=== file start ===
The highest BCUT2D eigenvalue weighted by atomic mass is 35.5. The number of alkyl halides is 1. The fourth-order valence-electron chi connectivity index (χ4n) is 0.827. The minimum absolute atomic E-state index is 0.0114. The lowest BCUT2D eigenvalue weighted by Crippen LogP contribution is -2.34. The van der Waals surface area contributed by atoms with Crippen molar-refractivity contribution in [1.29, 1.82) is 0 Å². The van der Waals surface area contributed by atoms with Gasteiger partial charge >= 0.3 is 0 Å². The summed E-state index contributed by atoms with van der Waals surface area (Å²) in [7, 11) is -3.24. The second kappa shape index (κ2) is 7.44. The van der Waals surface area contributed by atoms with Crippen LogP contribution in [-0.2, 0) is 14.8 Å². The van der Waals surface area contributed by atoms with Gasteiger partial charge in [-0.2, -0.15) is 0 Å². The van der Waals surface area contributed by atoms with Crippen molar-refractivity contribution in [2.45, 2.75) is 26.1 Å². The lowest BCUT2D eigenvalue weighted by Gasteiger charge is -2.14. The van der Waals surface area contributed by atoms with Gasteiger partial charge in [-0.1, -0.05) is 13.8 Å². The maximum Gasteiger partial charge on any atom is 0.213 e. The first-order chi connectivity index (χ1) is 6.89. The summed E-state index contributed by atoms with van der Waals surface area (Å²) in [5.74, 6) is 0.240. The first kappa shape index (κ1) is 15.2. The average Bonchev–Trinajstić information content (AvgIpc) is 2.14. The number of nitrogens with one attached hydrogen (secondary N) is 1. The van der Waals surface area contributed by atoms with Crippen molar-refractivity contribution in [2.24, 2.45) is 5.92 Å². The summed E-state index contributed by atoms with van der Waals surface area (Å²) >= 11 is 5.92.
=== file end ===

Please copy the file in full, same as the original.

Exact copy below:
The highest BCUT2D eigenvalue weighted by atomic mass is 35.5. The number of alkyl halides is 1. The fourth-order valence-electron chi connectivity index (χ4n) is 0.827. The minimum absolute atomic E-state index is 0.0114. The lowest BCUT2D eigenvalue weighted by Crippen LogP contribution is -2.34. The van der Waals surface area contributed by atoms with Crippen molar-refractivity contribution in [1.29, 1.82) is 0 Å². The van der Waals surface area contributed by atoms with Gasteiger partial charge >= 0.3 is 0 Å². The summed E-state index contributed by atoms with van der Waals surface area (Å²) in [7, 11) is -3.24. The second kappa shape index (κ2) is 7.44. The van der Waals surface area contributed by atoms with Crippen LogP contribution in [-0.2, 0) is 14.8 Å². The van der Waals surface area contributed by atoms with Gasteiger partial charge in [-0.2, -0.15) is 0 Å². The van der Waals surface area contributed by atoms with Crippen molar-refractivity contribution in [2.45, 2.75) is 26.1 Å². The lowest BCUT2D eigenvalue weighted by Gasteiger charge is -2.14. The van der Waals surface area contributed by atoms with Gasteiger partial charge in [-0.1, -0.05) is 13.8 Å². The maximum Gasteiger partial charge on any atom is 0.213 e. The first-order chi connectivity index (χ1) is 6.89. The summed E-state index contributed by atoms with van der Waals surface area (Å²) in [5.74, 6) is 0.240. The first kappa shape index (κ1) is 15.2. The average Bonchev–Trinajstić information content (AvgIpc) is 2.14. The number of nitrogens with one attached hydrogen (secondary N) is 1. The van der Waals surface area contributed by atoms with Crippen molar-refractivity contribution in [2.24, 2.45) is 5.92 Å². The summed E-state index contributed by atoms with van der Waals surface area (Å²) >= 11 is 5.92.